It has long been established that Congress can not only regulate activities that involve interstate or international transportation of goods and people, but it can do so "regardless of whether the transportation is motivated by a 'commercial purpose.'" Sirois, 87 F.3d at 40 (citing United States v. 12,000- Ft. Reels of Super 8mm Film, 413 U.S. 123, 125, 37 L. Ed. 2d 500, 93 S. Ct. 2665 (1973). Indeed, the regulated activity need not even be commercial in character. Heart of Atlanta Motel, 379 U.S. at 256; Hoke v. United States, 227 U.S. 308, 320, 57 L. Ed. 523, 33 S. Ct. 281 (1913). "Transactions [may] be commerce though non-commercial; they may be commerce though illegal and sporadic, and though they do not utilize common carriers or concern the flow of anything more tangible than electron and information." United States v. South-Eastern Underwriters Ass'n, 322 U.S. 533, 549-50, 88 L. Ed. 1440, 64 S. Ct. 1162 (1944). Congress has long exercised the authority to keep the channels of interstate commerce free from injurious noncommercial uses, including, among others, the transportation of firearms for private use, Scarborough, 431 U.S. 563, 52 L. Ed. 2d 582, 97 S. Ct. 1963, pornography for private use, Sirois, 87 F.3d 34, liquor for private use, United States v. Hill, 248 U.S. 420, 63 L. Ed. 337, 39 S. Ct. 143 (1919), and obscene materials for private use. United States v. Orito, 413 U.S. 139, 37 L. Ed. 2d 513, 93 S. Ct. 2674 (1973). Thus, the Supreme Court has held that the Commerce Clause empowers Congress to prohibit the importation of obscene material from abroad, even if it is imported for personal use rather than commercial distribution. See 12,200- Ft. Reels of Super 8 MM Film, 413 U.S. 123. The Court has also upheld the Mann Act's application to interstate transportation of persons for an immoral purpose -- polygamy -- on the ground that the statute, "while primarily aimed at the use of interstate commerce for the purposes of commercialized sex, is not restricted to that end." Cleveland, 329 U.S. 14, 91 L. Ed. 12, 67 S. Ct. 13.

 Moreover, this Court cannot glean, as Gluzman urges, any principled distinction between Congress' power to prohibit one from transporting an article or another person and its power to prohibit the use of commerce by the illegal actor herself. Indeed, statutes regulating persons who cross state lines harboring the intent to commit an unlawful activity have consistently been upheld as within Congress' authority under the commerce clause.

 For example, the Travel Act, 18 U.S.C. § 1952, which makes it a crime to use an interstate facility with the intent to "promote, manage, establish, carry on, or facilitate the promotion, management, establishment, or carrying on of any unlawful activity," has long been upheld as well within Congress' authority to legislate under the Commerce Clause. See, e.g., United States v. Herrera, 584 F.2d 1137, 1147 (2d Cir. 1978) (noting that the constitutionality of section 1952 has been repeatedly and unsuccessfully challenged); United States v. Barrow, 363 F.2d 62 (3d Cir. 1966), cert. denied, 385 U.S. 1001, 17 L. Ed. 2d 541, 87 S. Ct. 703 (1967); United States v. Zizzo, 338 F.2d 577 (7th Cir. 1964), cert. denied, 381 U.S. 915, 14 L. Ed. 2d 435, 85 S. Ct. 1530 (1965); United States v. Goldberg, 928 F. Supp. 89, 94-98 (D. Mass. 1996); see also Hemans v. United States, 163 F.2d 228 (6th Cir.), cert. denied, 332 U.S. 801, 92 L. Ed. 380, 68 S. Ct. 100 (1947) (upholding the Fugitive Felon Act, which made unlawful the travel in interstate commerce with the intent to avoid prosecution); United States v. Boone, 904 F. Supp. 866 (N.D. Ind. 1995) (upholding 18 U.S.C. § 924(m), which prohibits an individual from "traveling from any State or foreign country into any other State" in an attempt to illegally deal in firearms, as a valid exercise of congressional authority under the Commerce Clause). Considering the plenary power afforded to Congress to regulate the channels of interstate commerce, section 2261 certainly falls within the categories of activity that Congress may properly regulate.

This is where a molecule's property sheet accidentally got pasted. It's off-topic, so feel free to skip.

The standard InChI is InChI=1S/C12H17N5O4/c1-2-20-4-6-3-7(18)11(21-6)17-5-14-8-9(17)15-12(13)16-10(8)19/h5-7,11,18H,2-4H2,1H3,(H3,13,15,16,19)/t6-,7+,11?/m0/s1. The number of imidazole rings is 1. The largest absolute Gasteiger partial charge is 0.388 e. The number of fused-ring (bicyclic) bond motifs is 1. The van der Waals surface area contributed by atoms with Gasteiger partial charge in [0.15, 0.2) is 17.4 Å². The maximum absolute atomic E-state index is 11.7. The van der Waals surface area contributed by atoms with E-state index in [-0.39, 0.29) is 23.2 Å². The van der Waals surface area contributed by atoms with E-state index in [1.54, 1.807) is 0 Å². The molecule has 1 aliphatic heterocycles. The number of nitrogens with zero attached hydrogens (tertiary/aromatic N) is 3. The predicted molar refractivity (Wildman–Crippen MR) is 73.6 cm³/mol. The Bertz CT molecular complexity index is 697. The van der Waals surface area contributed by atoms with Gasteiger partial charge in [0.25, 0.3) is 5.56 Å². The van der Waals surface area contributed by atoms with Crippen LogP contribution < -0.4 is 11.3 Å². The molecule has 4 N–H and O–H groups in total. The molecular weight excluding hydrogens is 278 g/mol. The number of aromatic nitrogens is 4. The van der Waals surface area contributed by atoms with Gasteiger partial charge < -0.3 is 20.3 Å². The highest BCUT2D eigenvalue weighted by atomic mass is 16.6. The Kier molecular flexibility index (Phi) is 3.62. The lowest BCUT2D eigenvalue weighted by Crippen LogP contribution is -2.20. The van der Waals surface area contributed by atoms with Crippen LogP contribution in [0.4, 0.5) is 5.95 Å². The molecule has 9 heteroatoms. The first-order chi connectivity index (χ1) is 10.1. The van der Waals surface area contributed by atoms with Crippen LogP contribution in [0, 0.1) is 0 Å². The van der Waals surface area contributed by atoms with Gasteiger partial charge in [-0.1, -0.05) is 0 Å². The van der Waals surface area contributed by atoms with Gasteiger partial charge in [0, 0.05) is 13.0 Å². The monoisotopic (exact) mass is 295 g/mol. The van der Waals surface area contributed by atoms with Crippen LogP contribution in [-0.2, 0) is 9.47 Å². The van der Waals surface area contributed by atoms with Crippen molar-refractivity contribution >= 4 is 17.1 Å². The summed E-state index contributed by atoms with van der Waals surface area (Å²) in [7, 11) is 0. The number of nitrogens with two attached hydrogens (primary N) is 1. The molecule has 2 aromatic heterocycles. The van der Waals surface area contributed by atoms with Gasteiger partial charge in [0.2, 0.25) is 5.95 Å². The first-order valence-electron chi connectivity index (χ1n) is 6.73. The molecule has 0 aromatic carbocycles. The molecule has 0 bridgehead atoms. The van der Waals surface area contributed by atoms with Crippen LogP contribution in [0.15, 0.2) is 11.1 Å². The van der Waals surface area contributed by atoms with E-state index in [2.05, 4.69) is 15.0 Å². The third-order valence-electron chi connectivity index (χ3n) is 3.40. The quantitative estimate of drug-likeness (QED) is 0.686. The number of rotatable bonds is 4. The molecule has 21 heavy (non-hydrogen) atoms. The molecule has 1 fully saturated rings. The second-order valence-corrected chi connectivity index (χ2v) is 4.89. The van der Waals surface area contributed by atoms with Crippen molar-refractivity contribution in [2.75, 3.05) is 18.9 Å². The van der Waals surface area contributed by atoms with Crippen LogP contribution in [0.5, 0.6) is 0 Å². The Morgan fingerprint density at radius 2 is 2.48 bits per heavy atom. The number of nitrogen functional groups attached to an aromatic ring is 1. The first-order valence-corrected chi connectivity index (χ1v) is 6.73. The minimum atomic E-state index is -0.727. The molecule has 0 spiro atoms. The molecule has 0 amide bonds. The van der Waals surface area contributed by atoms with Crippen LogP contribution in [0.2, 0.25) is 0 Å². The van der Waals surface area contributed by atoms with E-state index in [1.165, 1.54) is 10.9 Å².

Section 2261 has the requisite relation to interstate commerce as defined under controlling law since it is triggered only if an individual crosses a state line with the intent to injure, harass, or intimidate his or her spouse or intimate partner, and that travel actually results in the intentional commission a crime of violence that causes bodily injury to such spouse or intimate partner. See 18 U.S.C. § 2261. As was previously noted, it is a "well settled principle that Congress may impose relevant conditions and requirements on those who use the channels of interstate commerce in order that those channels will not become the means of promoting or spreading evil, whether physical, moral, or economic in nature. North Am. Co. v. SEC, 327 U.S. 686, 705, 90 L. Ed. 945, 66 S. Ct. 785 (1946). *fn4"

 Gluzman's final argument attacks section 2261 as overbroad, pointing to the legislative history's myriad references to violence against women and the absence of any such references to problems associated with violence against men. She argues that to the extent that gender-based violence does have a genuine effect on interstate commerce, those findings are relevant only to 42 U.S.C. § 13981, which establishes a civil rights remedy for gender-based violence. Thus, according to the defendant, 18 U.S.C. § 2261, insofar as it applies to protect "spouses" and is gender neutral, reaches beyond the scope of congressional findings with regard to the effect of gender-based violence on interstate commerce.

 Gluzman fails to recognize, however, that in order to succeed in a facial challenge to section 2261, she "must show that 'no set of circumstances exists under which the [section] would be valid.'" United States v. Sage, 92 F.3d 101, 106 (2d Cir. 1996) (quoting United States v. Salerno, 481 U.S. 739, 745, 95 L. Ed. 2d 697, 107 S. Ct. 2095 (1987); see Giusto v. I.N.S., 9 F.3d 8, 10 (2d Cir. 1993). Thus, even if this Court were to find that section 2261 is unconstitutional as so far as it fails to regulate nongender motivated activity, it would be "insufficient to render the [section] wholly invalid, since the [Supreme] Court has not recognized an 'overbreadth' doctrine outside the limited context of the First Amendment." Sage, 92 F.3d at 106 (citing General Electric v. New York State Dep't of Labor, 936 F.2d 1448, 1456 (2d Cir. 1991).

 CONCLUSION

 Based on the above reasons, this Court finds that 18 U.S.C. § 2261 is a constitutional exercise of Congress' power to regulate commerce. Accordingly, the motion to dismiss the indictment is denied.

 SO ORDERED

 BARRINGTON D. PARKER, JR.

 U.S.D.J.

 Dated: White Plains, New York

 January 16, 1997